LATIN AMERICA – Interpol is expressing concern that Al-Qaeda cells may link up with Central America’s “mara” gangs to strengthen their drug-trafficking networks.
According to AP, Interpol Secretary General Ronald Noble, speaking at the organisation’s 20th Americas Regional Conference in Viña del Mar, Chile, warned that there was a serious danger of false passports being used by terrorists to enter the Americas.
He said that it was vital to check passports more thoroughly to prevent crimes like people smuggling and drug trafficking.
According to Notimex, Noble added that authorities in Central American countries lost track of dozens of people from Islamic countries who entered the region with false passports and who could be members of Islamic terrorist groups. “Al-Qaeda terrorists”, he said, “can easily enter to plan acts of terrorism, and they have also made contact with the maras”.
AP reported that Interpol discovered 74 cases of fraudulent passports from different European countries being used by Iraqi nationals. Only 24 of these passports had been reported to Interpol as lost or stolen. Noble said that in 2008, only a third of travellers entering a country in the Americas had their passports checked against Interpol’s global database of stolen and lost travel documents. In other words, close to 100 million people crossed the borders without having their identities verified.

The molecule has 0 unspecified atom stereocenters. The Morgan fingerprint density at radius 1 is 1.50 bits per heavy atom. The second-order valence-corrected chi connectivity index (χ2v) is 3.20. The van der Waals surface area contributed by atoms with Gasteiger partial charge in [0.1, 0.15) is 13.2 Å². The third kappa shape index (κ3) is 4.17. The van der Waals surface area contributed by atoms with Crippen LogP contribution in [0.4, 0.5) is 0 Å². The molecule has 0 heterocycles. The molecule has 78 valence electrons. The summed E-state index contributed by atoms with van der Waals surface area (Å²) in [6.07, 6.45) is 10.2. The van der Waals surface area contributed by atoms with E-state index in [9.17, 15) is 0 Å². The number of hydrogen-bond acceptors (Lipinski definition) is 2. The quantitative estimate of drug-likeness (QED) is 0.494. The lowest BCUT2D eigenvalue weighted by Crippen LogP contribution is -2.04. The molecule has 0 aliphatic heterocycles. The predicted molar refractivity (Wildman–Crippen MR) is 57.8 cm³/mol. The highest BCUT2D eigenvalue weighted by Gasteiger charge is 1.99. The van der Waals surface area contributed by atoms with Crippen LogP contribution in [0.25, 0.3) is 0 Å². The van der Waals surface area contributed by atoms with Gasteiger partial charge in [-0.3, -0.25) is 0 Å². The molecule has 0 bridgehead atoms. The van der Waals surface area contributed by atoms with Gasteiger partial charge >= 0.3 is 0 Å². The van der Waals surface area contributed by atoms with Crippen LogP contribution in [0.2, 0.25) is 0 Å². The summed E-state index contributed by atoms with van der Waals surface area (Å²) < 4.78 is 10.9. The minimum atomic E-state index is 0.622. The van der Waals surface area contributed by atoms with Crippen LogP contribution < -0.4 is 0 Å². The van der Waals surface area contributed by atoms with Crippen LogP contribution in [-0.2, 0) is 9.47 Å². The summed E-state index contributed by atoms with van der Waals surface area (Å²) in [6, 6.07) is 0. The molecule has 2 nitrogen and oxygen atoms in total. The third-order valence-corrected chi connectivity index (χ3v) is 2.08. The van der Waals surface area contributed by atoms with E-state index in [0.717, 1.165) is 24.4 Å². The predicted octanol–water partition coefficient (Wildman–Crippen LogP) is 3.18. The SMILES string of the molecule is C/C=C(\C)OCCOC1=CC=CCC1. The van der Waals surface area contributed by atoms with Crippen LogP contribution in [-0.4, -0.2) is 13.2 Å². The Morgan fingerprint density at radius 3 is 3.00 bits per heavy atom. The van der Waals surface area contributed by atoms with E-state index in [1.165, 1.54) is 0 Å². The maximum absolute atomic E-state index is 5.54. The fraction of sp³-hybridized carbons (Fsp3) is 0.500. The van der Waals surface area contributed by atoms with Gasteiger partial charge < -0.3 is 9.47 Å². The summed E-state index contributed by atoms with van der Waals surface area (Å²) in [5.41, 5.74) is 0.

Because of this, reported EFE, Interpol wants more countries to share information and to check more passports. Noble said that the danger of the region becoming a haven for terrorists needed to be looked at closely because of the ease with which people can travel from Iraq to Europe and Latin America.
El Mercurio de Valparaíso reported that the meeting, which was held behind closed doors, was attended by more than 150 professionals from some 40 countries, among them top policemen from North, Central, and South America and the Caribbean. Its goal was to improve cooperation and join forces against drug trafficking, people smuggling, cybercrime, and environmental crime.
According to EFE, Noble, who visited Panama, Costa Rica, and Argentina in January, will now examine police cooperation elsewhere in the Americas on a two-week tour that will take him from Chile to Bolivia, Colombia, El Salvador, and Nicaragua.